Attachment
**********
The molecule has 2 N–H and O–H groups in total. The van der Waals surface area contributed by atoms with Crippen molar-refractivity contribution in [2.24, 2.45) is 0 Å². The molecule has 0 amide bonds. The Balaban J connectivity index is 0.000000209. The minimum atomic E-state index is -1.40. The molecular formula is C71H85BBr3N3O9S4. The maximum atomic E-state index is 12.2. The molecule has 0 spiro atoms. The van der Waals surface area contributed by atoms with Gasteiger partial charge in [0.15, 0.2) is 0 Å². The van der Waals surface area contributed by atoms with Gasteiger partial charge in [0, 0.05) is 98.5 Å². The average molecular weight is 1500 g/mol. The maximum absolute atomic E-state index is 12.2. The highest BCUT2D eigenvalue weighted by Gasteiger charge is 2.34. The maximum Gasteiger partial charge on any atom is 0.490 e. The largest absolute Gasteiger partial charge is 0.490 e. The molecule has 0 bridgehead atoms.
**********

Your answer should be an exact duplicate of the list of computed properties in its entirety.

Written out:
The molecule has 2 N–H and O–H groups in total. The van der Waals surface area contributed by atoms with Crippen molar-refractivity contribution in [2.24, 2.45) is 0 Å². The molecule has 0 amide bonds. The Balaban J connectivity index is 0.000000209. The minimum atomic E-state index is -1.40. The molecular formula is C71H85BBr3N3O9S4. The maximum atomic E-state index is 12.2. The molecule has 0 spiro atoms. The van der Waals surface area contributed by atoms with Gasteiger partial charge in [0.15, 0.2) is 0 Å². The van der Waals surface area contributed by atoms with Gasteiger partial charge in [0, 0.05) is 98.5 Å². The average molecular weight is 1500 g/mol. The maximum absolute atomic E-state index is 12.2. The highest BCUT2D eigenvalue weighted by Gasteiger charge is 2.34. The maximum Gasteiger partial charge on any atom is 0.490 e. The largest absolute Gasteiger partial charge is 0.490 e. The molecule has 0 bridgehead atoms.